Retained vs. Immediate Mode Graphics

A Mini Micro user today asked me to explain why it was designed with sprites that are retained between frames, instead of having users explicitly draw them on each frame. This is an insightful question! It's the difference between retained mode and immediate mode graphics.

What's All This, Then?

This article from Microsoft does a pretty good job of explaining the difference. In a retained-mode graphics API, the programmer sets up data structures that are "retained" or kept around by the graphics library itself. In the context of Mini Micro, Sprites would be a good example. You create a Sprite and load it into a SpriteDisplay. It'll then be drawn every frame, until you remove it. To make it animate, you just change its position, rotation, scale, image, or tint, and the display automatically updates.

A block diagram of a retained-mode graphics API (like our Sprites) looks like this:

Conversely, in an immediate-mode graphics API, the programmer has to redraw everything on the screen every frame, in their own code. If you want a sprite on the screen, you draw that sprite every frame for as long as you want it to appear, in the correct position, scale, etc. for each frame.

Mini Micro doesn't really have any true immediate-mode graphics; even a PixelDisplay retains its pixel buffer between frames. But if you imagine clearing the pixel display and redrawing its content every time through your main loop, that wolud approximate what it's like to work with an immediate-mode graphics API. Keeping track of what should be on the screen — i.e. the scene model — would be up to you.

A Brief History

Early 8-bit consoles, like the Atari 2600, had hardware support for sprites (though they weren't called that until the Commodore 64). The programmer needed only set certain registers to tell the hardware what the sprites should look like, and where they should be drawn.

With the advent of home computers/PCs, however, the situation changed. These had a much higher-resolution pixel buffer (display) and often no game-specific video hardware, at least in the early days. While the pixel buffer was persistent, like the PixelDisplay in Mini Micro, that doesn't help much when the contents of the screen are constantly changing, as is often the case for games. This may be what led to the development of popular rendering systems of that era, like Direct2D and OpenGL, to be immediate-mode APIs.

In modern times, though, that arc has progressed all the way around in a circle. Modern machines have powerful GPUs, often dwarfing the CPU in raw computing power and especially good at pushing textured polygons to the screen. However that power is wasted unless you keep the vertex buffers (which define the polygons) and textures actually on the GPU; moving that data in from the CPU is a major bottleneck. So modern gaming libraries, like Unity and Unreal, are retained-mode APIs. You create objects, position them where you want them, and leave them alone until something about them changes. This allows the game engine to upload all that data to the GPU and leave it there, which makes best use of the hardware — just like the old 8-bit graphics hardware of yore.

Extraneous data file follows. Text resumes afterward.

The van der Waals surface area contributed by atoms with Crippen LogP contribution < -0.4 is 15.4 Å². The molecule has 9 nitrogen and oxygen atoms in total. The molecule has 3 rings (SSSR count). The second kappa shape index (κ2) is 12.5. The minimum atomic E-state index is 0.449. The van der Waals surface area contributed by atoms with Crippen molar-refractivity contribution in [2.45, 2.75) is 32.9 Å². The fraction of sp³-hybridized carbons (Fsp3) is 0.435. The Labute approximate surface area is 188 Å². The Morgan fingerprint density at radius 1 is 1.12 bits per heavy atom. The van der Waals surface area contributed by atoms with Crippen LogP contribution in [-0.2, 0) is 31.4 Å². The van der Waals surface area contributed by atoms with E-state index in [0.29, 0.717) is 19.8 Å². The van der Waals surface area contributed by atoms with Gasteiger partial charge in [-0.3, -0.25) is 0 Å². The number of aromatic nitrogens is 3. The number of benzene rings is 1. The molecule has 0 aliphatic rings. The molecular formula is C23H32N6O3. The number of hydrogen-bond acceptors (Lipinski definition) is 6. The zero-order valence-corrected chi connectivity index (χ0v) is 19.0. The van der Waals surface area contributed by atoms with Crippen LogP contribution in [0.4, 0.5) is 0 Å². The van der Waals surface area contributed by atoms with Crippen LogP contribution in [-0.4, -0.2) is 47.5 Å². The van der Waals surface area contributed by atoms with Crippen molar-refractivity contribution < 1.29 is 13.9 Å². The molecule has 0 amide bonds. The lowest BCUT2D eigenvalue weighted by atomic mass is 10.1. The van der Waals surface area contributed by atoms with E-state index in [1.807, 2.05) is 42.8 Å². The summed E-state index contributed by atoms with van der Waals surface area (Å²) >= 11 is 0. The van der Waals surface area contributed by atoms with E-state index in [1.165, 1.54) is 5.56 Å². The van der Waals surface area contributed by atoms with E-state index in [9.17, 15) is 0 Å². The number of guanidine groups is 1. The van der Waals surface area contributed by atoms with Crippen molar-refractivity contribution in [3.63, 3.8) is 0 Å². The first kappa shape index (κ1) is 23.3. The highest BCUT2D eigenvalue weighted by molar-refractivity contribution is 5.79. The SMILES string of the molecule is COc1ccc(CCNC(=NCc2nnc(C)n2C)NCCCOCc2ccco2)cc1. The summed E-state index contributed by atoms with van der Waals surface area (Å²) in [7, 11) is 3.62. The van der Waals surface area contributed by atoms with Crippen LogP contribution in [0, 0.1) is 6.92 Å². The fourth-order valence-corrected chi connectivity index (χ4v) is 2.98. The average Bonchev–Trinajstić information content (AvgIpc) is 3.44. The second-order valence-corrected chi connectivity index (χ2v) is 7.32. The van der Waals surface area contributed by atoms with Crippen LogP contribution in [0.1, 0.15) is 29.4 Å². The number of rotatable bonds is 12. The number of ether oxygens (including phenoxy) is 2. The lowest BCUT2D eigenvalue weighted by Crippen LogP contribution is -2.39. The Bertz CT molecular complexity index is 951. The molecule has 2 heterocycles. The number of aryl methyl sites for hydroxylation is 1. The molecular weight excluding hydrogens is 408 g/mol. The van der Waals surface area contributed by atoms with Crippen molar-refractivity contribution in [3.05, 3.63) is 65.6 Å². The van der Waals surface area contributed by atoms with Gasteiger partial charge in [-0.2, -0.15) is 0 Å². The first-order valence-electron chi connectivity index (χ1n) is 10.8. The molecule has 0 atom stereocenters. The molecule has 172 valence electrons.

So, why use retained mode in Mini Micro?

With all that background, the answer is pretty simple. It boils down to these considerations:

  1. It's dramatically more efficient. It moves the bulk of the work not only out of MiniScript and into more efficient machine code, but in fact much of it gets moved off the CPU entirely, into that powerhouse that is the GPU. It also lets Mini Micro do things like automatically update the bounds of the sprite whenever it moves, which wouldn't be possible in immediate mode.
  2. It's simpler and easier for the programmer. Yes, it takes a few extra lines to set up a Sprite, but then if you really just wanted to draw an image, you could use gfx.drawImage. In most cases the extra setup is more than offset by the ease of subsequently animating a sprite by simply assigning new values to its properties. You don't need to make your own data structures to keep track of what should be drawn; that's all done already.
  3. It is both neo and retro. Mini Micro is the virtual neo-retro home computer, a continuation of the progression of home computers before MacOS and Windows took over. Much like the Commodore 64 and Amiga, which blended home computing and gaming in one machine, the Mini Micro is meant for both serious and fun software. Both modern (neo) and old-school 8-bit (retro) computers/consoles used retained mode graphics, so it only makes sense for Mini Micro to do the same.

So now you know. Go check out some of the "How To" articles about sprites, and get your retained mode on!